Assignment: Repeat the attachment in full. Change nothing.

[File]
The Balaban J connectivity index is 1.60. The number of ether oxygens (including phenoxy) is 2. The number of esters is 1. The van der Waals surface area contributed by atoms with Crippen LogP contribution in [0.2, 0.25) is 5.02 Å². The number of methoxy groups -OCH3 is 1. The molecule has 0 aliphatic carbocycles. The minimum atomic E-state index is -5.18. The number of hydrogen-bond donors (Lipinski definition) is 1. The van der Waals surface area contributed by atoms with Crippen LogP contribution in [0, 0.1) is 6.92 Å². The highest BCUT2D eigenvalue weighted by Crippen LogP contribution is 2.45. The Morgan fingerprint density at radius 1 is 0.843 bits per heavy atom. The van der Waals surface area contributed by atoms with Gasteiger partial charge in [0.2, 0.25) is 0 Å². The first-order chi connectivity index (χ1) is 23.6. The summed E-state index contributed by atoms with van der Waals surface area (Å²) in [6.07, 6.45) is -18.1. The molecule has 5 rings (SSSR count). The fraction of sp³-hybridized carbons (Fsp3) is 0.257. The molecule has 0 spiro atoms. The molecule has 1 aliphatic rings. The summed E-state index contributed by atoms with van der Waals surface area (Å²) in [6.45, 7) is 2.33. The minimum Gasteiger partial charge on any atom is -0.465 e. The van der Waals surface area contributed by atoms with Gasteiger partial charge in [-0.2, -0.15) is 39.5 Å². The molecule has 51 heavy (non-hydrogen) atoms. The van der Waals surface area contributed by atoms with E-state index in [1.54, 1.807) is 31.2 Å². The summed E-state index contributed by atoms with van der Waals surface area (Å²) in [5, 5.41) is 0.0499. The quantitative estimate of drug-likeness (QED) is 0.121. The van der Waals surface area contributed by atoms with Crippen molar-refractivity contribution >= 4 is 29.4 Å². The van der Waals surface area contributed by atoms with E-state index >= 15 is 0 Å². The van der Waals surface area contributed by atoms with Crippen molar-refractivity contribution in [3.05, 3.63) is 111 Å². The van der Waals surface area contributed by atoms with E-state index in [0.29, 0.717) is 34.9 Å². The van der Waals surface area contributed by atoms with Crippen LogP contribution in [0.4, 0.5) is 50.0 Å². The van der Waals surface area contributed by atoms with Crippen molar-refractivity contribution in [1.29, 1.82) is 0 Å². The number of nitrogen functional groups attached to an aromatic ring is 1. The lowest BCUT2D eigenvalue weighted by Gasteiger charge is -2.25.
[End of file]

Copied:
The Balaban J connectivity index is 1.60. The number of ether oxygens (including phenoxy) is 2. The number of esters is 1. The van der Waals surface area contributed by atoms with Crippen LogP contribution in [0.2, 0.25) is 5.02 Å². The number of methoxy groups -OCH3 is 1. The molecule has 0 aliphatic carbocycles. The minimum atomic E-state index is -5.18. The number of hydrogen-bond donors (Lipinski definition) is 1. The van der Waals surface area contributed by atoms with Crippen LogP contribution in [0, 0.1) is 6.92 Å². The highest BCUT2D eigenvalue weighted by Crippen LogP contribution is 2.45. The Morgan fingerprint density at radius 1 is 0.843 bits per heavy atom. The van der Waals surface area contributed by atoms with Gasteiger partial charge in [0.2, 0.25) is 0 Å². The first-order chi connectivity index (χ1) is 23.6. The summed E-state index contributed by atoms with van der Waals surface area (Å²) in [6.07, 6.45) is -18.1. The molecule has 5 rings (SSSR count). The fraction of sp³-hybridized carbons (Fsp3) is 0.257. The molecule has 0 spiro atoms. The molecule has 1 aliphatic rings. The summed E-state index contributed by atoms with van der Waals surface area (Å²) in [6.45, 7) is 2.33. The minimum Gasteiger partial charge on any atom is -0.465 e. The van der Waals surface area contributed by atoms with Gasteiger partial charge in [-0.2, -0.15) is 39.5 Å². The molecule has 51 heavy (non-hydrogen) atoms. The van der Waals surface area contributed by atoms with E-state index in [1.54, 1.807) is 31.2 Å². The summed E-state index contributed by atoms with van der Waals surface area (Å²) in [5, 5.41) is 0.0499. The quantitative estimate of drug-likeness (QED) is 0.121. The van der Waals surface area contributed by atoms with Crippen molar-refractivity contribution >= 4 is 29.4 Å². The van der Waals surface area contributed by atoms with E-state index >= 15 is 0 Å². The van der Waals surface area contributed by atoms with Crippen molar-refractivity contribution in [3.05, 3.63) is 111 Å². The van der Waals surface area contributed by atoms with E-state index in [0.29, 0.717) is 34.9 Å². The van der Waals surface area contributed by atoms with Crippen LogP contribution in [0.4, 0.5) is 50.0 Å². The van der Waals surface area contributed by atoms with Crippen molar-refractivity contribution in [1.29, 1.82) is 0 Å². The number of nitrogen functional groups attached to an aromatic ring is 1. The lowest BCUT2D eigenvalue weighted by Gasteiger charge is -2.25.